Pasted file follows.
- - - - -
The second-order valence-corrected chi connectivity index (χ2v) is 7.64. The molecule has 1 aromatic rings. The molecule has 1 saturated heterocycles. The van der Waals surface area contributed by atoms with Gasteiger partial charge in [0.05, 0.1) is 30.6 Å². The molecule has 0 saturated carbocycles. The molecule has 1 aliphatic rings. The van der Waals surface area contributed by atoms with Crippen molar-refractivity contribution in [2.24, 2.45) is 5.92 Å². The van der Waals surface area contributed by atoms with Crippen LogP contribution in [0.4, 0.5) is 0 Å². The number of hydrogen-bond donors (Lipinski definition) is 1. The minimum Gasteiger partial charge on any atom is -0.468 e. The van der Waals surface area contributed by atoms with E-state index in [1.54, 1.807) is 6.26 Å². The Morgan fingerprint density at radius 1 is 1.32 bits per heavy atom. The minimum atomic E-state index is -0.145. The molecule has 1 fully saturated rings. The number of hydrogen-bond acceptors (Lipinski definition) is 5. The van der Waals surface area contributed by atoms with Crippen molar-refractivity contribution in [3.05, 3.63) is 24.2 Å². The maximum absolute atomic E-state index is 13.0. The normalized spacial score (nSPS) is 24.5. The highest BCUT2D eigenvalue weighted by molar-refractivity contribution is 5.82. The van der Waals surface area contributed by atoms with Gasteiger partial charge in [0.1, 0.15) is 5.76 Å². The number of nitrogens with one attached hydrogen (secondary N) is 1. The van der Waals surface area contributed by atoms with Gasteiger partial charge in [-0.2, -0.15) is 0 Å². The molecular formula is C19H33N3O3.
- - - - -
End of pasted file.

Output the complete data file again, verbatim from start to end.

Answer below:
The second-order valence-corrected chi connectivity index (χ2v) is 7.64. The molecule has 1 aromatic rings. The molecule has 1 saturated heterocycles. The van der Waals surface area contributed by atoms with Gasteiger partial charge in [0.05, 0.1) is 30.6 Å². The molecule has 0 saturated carbocycles. The molecule has 1 aliphatic rings. The van der Waals surface area contributed by atoms with Crippen molar-refractivity contribution in [2.24, 2.45) is 5.92 Å². The van der Waals surface area contributed by atoms with Crippen LogP contribution in [0.4, 0.5) is 0 Å². The number of hydrogen-bond donors (Lipinski definition) is 1. The minimum Gasteiger partial charge on any atom is -0.468 e. The van der Waals surface area contributed by atoms with E-state index in [1.54, 1.807) is 6.26 Å². The Morgan fingerprint density at radius 1 is 1.32 bits per heavy atom. The minimum atomic E-state index is -0.145. The molecule has 1 fully saturated rings. The number of hydrogen-bond acceptors (Lipinski definition) is 5. The van der Waals surface area contributed by atoms with Crippen molar-refractivity contribution in [3.05, 3.63) is 24.2 Å². The maximum absolute atomic E-state index is 13.0. The normalized spacial score (nSPS) is 24.5. The highest BCUT2D eigenvalue weighted by molar-refractivity contribution is 5.82. The van der Waals surface area contributed by atoms with Gasteiger partial charge in [0.1, 0.15) is 5.76 Å². The number of nitrogens with one attached hydrogen (secondary N) is 1. The van der Waals surface area contributed by atoms with Gasteiger partial charge in [-0.2, -0.15) is 0 Å². The molecular formula is C19H33N3O3.